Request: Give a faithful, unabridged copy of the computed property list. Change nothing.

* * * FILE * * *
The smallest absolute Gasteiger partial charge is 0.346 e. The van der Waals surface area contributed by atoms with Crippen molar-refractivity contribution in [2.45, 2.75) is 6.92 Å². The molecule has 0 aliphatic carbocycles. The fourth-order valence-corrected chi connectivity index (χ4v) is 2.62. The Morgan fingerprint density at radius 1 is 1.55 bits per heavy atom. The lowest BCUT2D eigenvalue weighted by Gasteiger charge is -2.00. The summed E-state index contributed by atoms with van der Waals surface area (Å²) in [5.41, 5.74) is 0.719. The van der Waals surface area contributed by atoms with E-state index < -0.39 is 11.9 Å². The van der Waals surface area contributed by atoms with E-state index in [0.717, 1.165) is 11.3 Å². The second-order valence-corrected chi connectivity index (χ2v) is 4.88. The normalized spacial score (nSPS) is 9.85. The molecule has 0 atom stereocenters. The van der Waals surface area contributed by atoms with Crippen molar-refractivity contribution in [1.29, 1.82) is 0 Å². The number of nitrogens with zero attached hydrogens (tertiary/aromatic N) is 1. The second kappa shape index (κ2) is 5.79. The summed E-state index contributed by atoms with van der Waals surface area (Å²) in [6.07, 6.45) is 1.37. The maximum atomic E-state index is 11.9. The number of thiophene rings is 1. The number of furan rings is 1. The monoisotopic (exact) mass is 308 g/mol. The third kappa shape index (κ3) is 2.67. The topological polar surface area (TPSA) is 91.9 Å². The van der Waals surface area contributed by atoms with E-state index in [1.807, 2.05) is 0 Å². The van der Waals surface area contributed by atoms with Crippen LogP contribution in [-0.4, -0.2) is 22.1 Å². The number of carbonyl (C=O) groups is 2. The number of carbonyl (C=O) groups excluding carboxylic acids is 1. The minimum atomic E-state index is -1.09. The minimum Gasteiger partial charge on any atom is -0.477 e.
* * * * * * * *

The smallest absolute Gasteiger partial charge is 0.346 e. The van der Waals surface area contributed by atoms with Crippen molar-refractivity contribution in [2.45, 2.75) is 6.92 Å². The molecule has 0 aliphatic carbocycles. The fourth-order valence-corrected chi connectivity index (χ4v) is 2.62. The Morgan fingerprint density at radius 1 is 1.55 bits per heavy atom. The lowest BCUT2D eigenvalue weighted by Gasteiger charge is -2.00. The summed E-state index contributed by atoms with van der Waals surface area (Å²) in [5.41, 5.74) is 0.719. The van der Waals surface area contributed by atoms with E-state index < -0.39 is 11.9 Å². The van der Waals surface area contributed by atoms with E-state index in [0.717, 1.165) is 11.3 Å². The second-order valence-corrected chi connectivity index (χ2v) is 4.88. The normalized spacial score (nSPS) is 9.85. The molecule has 0 atom stereocenters. The van der Waals surface area contributed by atoms with Crippen molar-refractivity contribution in [1.29, 1.82) is 0 Å². The number of nitrogens with zero attached hydrogens (tertiary/aromatic N) is 1. The second kappa shape index (κ2) is 5.79. The summed E-state index contributed by atoms with van der Waals surface area (Å²) in [6.07, 6.45) is 1.37. The maximum atomic E-state index is 11.9. The number of thiophene rings is 1. The number of furan rings is 1. The monoisotopic (exact) mass is 308 g/mol. The third kappa shape index (κ3) is 2.67. The topological polar surface area (TPSA) is 91.9 Å². The van der Waals surface area contributed by atoms with E-state index in [1.807, 2.05) is 0 Å². The van der Waals surface area contributed by atoms with Crippen LogP contribution in [-0.4, -0.2) is 22.1 Å². The number of carbonyl (C=O) groups is 2. The number of carbonyl (C=O) groups excluding carboxylic acids is 1. The minimum atomic E-state index is -1.09. The minimum Gasteiger partial charge on any atom is -0.477 e.